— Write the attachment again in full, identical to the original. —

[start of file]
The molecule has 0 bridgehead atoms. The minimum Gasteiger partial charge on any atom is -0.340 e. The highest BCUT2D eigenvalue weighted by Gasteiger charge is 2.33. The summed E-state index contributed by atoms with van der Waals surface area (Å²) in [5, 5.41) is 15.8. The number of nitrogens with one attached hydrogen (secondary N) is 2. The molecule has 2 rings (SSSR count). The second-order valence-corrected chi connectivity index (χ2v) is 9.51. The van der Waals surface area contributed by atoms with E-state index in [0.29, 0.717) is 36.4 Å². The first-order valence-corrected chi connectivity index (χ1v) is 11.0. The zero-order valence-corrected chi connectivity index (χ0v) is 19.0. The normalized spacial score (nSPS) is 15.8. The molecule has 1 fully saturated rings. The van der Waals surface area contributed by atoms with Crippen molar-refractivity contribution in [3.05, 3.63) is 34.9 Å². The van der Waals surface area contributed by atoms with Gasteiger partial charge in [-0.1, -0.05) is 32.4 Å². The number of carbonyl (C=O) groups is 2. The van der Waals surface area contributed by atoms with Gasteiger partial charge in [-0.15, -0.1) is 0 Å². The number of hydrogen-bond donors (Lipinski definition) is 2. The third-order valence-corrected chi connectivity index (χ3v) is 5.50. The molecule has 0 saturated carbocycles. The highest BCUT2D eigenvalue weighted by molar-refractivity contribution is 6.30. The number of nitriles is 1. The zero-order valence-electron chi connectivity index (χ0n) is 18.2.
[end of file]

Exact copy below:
The molecule has 0 bridgehead atoms. The minimum Gasteiger partial charge on any atom is -0.340 e. The highest BCUT2D eigenvalue weighted by Gasteiger charge is 2.33. The summed E-state index contributed by atoms with van der Waals surface area (Å²) in [5, 5.41) is 15.8. The number of nitrogens with one attached hydrogen (secondary N) is 2. The molecule has 2 rings (SSSR count). The second-order valence-corrected chi connectivity index (χ2v) is 9.51. The van der Waals surface area contributed by atoms with E-state index in [0.29, 0.717) is 36.4 Å². The first-order valence-corrected chi connectivity index (χ1v) is 11.0. The zero-order valence-corrected chi connectivity index (χ0v) is 19.0. The normalized spacial score (nSPS) is 15.8. The molecule has 1 fully saturated rings. The van der Waals surface area contributed by atoms with Crippen molar-refractivity contribution in [3.05, 3.63) is 34.9 Å². The van der Waals surface area contributed by atoms with Gasteiger partial charge in [-0.1, -0.05) is 32.4 Å². The number of carbonyl (C=O) groups is 2. The van der Waals surface area contributed by atoms with Gasteiger partial charge in [-0.15, -0.1) is 0 Å². The number of hydrogen-bond donors (Lipinski definition) is 2. The third-order valence-corrected chi connectivity index (χ3v) is 5.50. The molecule has 0 saturated carbocycles. The highest BCUT2D eigenvalue weighted by molar-refractivity contribution is 6.30. The number of nitriles is 1. The zero-order valence-electron chi connectivity index (χ0n) is 18.2.